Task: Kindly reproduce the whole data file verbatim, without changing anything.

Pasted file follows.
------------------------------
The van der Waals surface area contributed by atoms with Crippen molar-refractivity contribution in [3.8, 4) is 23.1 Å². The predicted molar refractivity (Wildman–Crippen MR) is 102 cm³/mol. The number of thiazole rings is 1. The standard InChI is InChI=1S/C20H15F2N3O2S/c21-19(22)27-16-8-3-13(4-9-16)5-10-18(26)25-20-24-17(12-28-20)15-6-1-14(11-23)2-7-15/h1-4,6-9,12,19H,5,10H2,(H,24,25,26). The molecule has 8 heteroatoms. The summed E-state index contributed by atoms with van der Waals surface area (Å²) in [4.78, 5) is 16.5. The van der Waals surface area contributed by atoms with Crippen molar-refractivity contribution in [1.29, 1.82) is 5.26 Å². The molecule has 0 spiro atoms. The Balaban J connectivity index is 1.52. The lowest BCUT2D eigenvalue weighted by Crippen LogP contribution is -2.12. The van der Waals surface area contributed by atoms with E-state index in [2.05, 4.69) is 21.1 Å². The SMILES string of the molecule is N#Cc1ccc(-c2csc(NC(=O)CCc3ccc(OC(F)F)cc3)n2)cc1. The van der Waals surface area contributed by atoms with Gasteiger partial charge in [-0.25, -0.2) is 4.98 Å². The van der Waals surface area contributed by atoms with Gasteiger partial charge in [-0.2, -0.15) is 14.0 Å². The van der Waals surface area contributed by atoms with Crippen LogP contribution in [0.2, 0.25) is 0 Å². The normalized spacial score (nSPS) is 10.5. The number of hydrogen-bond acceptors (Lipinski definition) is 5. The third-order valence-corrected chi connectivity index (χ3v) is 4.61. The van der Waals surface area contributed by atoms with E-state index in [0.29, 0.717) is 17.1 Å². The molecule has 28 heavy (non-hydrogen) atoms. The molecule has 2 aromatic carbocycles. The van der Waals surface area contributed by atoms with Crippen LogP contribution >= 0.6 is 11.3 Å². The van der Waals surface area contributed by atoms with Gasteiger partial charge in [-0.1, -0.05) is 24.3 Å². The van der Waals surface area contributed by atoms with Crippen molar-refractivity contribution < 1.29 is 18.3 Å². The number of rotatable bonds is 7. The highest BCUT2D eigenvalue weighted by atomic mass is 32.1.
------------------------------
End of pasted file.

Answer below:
The van der Waals surface area contributed by atoms with Crippen molar-refractivity contribution in [3.8, 4) is 23.1 Å². The predicted molar refractivity (Wildman–Crippen MR) is 102 cm³/mol. The number of thiazole rings is 1. The standard InChI is InChI=1S/C20H15F2N3O2S/c21-19(22)27-16-8-3-13(4-9-16)5-10-18(26)25-20-24-17(12-28-20)15-6-1-14(11-23)2-7-15/h1-4,6-9,12,19H,5,10H2,(H,24,25,26). The molecule has 8 heteroatoms. The summed E-state index contributed by atoms with van der Waals surface area (Å²) in [4.78, 5) is 16.5. The van der Waals surface area contributed by atoms with Crippen molar-refractivity contribution in [1.29, 1.82) is 5.26 Å². The molecule has 0 spiro atoms. The Balaban J connectivity index is 1.52. The lowest BCUT2D eigenvalue weighted by Crippen LogP contribution is -2.12. The van der Waals surface area contributed by atoms with E-state index in [2.05, 4.69) is 21.1 Å². The SMILES string of the molecule is N#Cc1ccc(-c2csc(NC(=O)CCc3ccc(OC(F)F)cc3)n2)cc1. The van der Waals surface area contributed by atoms with Gasteiger partial charge in [-0.25, -0.2) is 4.98 Å². The van der Waals surface area contributed by atoms with Gasteiger partial charge in [-0.2, -0.15) is 14.0 Å². The van der Waals surface area contributed by atoms with Crippen LogP contribution in [0.2, 0.25) is 0 Å². The normalized spacial score (nSPS) is 10.5. The number of hydrogen-bond acceptors (Lipinski definition) is 5. The third-order valence-corrected chi connectivity index (χ3v) is 4.61. The van der Waals surface area contributed by atoms with E-state index in [0.29, 0.717) is 17.1 Å². The molecule has 28 heavy (non-hydrogen) atoms. The molecule has 2 aromatic carbocycles. The van der Waals surface area contributed by atoms with Crippen LogP contribution >= 0.6 is 11.3 Å². The van der Waals surface area contributed by atoms with Gasteiger partial charge in [-0.1, -0.05) is 24.3 Å². The van der Waals surface area contributed by atoms with Crippen molar-refractivity contribution < 1.29 is 18.3 Å². The number of rotatable bonds is 7. The highest BCUT2D eigenvalue weighted by atomic mass is 32.1.